In Pakistan’s general elections on May 11, the center-right Nawaz Pakistan Muslim League, or the PML-N, obtained 32.8 percent of the seats in the National Assembly of Pakistan, winning a plurality for the first time since 1997. In Pakistan’s first-past-the-post voting system, where the candidate with the most votes wins, this plurality was enough to place Nawaz Sharif, the three-time former prime minister, as the head of government once again.
A return to the PML-N was a return to form and consistency for many, as the previous 11 years were dominated by the center-left Pakistan Peoples Party, or PPP, as well as the Pakistan Muslim League Quaid e Azam Group, or PML-Q (an offshoot of the PML-N).
However, many are anticipating struggles between the PML-N government and rogue extremists and rebels within the country’s borders. Since getting elected one month ago, Sharif has not given a full plan to combat all of Pakistan’s extremist elements, but at least regarding the Tehreek-e-Taliban Pakistan (TTP), the Pakistani branch of the Taliban, Sharif has asked, why not “talk to the Taliban to make our country peaceful?”
But it is unclear whether or not this moderate policy of negotiating with radical players rather than militarily striking will actually prove successful. On the one hand, the provincial government of Khyber Pakhtunkhwa (KP), a province on the Pakistan-Afghanistan border, has had some success stabilizing what has been a very violent area, through negotiations between KP’s ruling Pakistan Tehreek-e-Insaf (PTI) party and the TTP.
Despite this success, Pakistani Chief of Army Staff Ashfaq Parvez Kayani, who has been fighting extremist suicide attacks since the early 2000s, has rejected appeasement policies, insisting that the entire country join together in a “war against extremism and terrorism.”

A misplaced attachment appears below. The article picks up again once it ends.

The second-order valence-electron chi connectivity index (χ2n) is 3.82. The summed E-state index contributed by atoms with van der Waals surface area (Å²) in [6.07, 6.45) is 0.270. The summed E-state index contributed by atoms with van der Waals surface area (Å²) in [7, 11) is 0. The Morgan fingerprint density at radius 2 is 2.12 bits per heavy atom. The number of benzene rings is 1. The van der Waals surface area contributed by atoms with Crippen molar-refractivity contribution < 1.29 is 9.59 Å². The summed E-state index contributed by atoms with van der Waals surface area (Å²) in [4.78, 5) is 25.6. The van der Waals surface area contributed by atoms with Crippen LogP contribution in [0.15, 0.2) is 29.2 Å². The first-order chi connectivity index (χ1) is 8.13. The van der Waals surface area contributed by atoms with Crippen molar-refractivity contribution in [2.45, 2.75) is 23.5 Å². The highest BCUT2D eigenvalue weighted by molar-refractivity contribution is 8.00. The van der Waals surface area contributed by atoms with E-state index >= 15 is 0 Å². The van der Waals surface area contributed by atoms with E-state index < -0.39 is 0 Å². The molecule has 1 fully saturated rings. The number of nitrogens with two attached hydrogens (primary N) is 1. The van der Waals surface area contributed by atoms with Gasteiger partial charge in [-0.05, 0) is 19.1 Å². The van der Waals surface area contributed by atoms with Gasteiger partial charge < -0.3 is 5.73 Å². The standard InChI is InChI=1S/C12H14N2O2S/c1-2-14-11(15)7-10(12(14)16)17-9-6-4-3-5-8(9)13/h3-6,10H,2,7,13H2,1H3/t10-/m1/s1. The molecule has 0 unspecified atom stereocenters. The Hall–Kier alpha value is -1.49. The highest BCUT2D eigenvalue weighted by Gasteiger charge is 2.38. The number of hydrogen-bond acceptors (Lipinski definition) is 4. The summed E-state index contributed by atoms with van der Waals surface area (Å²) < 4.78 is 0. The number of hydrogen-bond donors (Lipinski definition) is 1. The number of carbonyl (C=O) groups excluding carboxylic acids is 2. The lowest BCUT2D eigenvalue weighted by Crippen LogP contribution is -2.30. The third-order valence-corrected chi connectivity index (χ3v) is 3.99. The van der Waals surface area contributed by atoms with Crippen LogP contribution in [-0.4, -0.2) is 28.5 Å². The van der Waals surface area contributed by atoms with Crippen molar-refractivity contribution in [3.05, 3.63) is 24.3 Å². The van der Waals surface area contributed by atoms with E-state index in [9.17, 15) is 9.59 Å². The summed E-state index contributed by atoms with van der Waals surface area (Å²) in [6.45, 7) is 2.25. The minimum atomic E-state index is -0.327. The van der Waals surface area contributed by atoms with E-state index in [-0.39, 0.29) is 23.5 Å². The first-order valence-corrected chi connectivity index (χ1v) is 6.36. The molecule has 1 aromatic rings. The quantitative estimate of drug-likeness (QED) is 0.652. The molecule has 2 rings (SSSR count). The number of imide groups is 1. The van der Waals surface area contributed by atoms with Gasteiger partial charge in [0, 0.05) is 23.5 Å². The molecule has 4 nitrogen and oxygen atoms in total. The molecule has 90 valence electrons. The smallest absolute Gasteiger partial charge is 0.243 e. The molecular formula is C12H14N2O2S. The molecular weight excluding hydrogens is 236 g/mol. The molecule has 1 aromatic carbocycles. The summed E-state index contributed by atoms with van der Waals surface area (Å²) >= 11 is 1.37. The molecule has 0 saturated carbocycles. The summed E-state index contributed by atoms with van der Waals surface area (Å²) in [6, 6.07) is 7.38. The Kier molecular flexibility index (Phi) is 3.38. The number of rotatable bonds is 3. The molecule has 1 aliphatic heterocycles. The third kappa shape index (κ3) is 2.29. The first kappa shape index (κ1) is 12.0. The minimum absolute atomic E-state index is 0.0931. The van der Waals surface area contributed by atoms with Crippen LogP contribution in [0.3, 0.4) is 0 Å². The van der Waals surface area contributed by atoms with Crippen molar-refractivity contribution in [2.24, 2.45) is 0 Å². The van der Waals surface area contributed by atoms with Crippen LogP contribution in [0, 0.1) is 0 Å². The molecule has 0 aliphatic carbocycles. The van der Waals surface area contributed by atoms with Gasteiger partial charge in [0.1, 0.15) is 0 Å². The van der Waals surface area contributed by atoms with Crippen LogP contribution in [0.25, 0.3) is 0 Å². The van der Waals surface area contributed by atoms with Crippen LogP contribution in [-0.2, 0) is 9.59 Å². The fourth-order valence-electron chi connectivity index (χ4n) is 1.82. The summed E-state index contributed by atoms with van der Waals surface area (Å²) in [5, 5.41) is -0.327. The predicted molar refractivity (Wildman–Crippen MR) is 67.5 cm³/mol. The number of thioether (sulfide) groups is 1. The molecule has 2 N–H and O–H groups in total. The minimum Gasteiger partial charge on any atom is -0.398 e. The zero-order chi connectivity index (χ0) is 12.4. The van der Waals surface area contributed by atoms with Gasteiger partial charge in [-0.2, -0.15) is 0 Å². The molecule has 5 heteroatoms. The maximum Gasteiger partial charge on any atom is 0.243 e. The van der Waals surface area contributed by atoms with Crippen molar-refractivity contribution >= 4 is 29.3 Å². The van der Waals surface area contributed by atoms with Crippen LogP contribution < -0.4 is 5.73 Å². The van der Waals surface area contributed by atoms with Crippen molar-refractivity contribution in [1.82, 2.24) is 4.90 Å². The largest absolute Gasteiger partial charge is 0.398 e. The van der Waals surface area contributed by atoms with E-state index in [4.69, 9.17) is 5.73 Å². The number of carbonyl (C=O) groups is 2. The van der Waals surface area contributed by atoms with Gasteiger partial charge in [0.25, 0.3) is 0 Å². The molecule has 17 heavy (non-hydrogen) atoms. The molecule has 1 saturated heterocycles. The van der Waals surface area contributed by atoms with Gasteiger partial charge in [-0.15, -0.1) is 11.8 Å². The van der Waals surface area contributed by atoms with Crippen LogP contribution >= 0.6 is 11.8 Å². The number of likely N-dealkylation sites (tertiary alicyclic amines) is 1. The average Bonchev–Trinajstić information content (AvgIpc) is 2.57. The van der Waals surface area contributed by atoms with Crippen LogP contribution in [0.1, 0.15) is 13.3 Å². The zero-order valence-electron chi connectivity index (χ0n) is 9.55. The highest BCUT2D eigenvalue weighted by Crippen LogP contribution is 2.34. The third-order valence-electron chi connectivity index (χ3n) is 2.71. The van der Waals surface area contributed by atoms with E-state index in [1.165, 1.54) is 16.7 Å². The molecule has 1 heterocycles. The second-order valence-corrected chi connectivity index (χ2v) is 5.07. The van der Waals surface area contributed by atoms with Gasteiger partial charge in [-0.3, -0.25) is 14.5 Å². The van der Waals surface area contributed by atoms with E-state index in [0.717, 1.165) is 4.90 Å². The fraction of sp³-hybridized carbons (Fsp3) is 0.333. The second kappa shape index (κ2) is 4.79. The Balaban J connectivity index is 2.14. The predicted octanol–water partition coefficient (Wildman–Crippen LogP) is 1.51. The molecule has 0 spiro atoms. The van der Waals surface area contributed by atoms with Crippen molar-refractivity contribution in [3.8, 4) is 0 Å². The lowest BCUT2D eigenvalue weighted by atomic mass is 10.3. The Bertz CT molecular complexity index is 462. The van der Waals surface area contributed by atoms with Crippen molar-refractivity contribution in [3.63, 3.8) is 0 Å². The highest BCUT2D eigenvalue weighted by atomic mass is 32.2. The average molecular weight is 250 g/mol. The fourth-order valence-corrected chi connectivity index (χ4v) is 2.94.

With the incredibly extensive work the central government must do to combat these extremists, it is not difficult to understand Kayani’s stance. Despite a recent period of relative peace in the KP, many other regions of Pakistan are overrun with radical militants. The region of North Waziristan, southwest of the KP but also along the Pakistan-Afghanistan border, is one of several that remain lawless, with jihadists facing little to no opposition from the Pakistani central government.
To the south, Balochistan is another Pakistani region suffering from severe attacks against the central government’s authority. Last Saturday, extremists from the Lashkar-e-Jhangvi group blew up a bus of female students from Sardar Bahadur University and later the convoy taking the wounded to the hospital in the city of Quetta, the provincial capital, killing at least 23.
These extremists all have different motivations—the TTP is fighting NATO’s International Security Assistance Force, and Lashkar-e-Jhangvi has been battling diverse ethnoreligious groups in the country, including Shi’a Muslims—but all are ultimately working to undermine the authority of the Pakistani central government. Their diversity of aims and methods, although rendering each group individually ultimately unthreatening to the PML-N’s regime survival, may actually make it more difficult for Sharif and the PML-N to battle the collective problem of extremists in Pakistan.
By Laura Gates
Source: The Economist, Foreign Policy, New York Times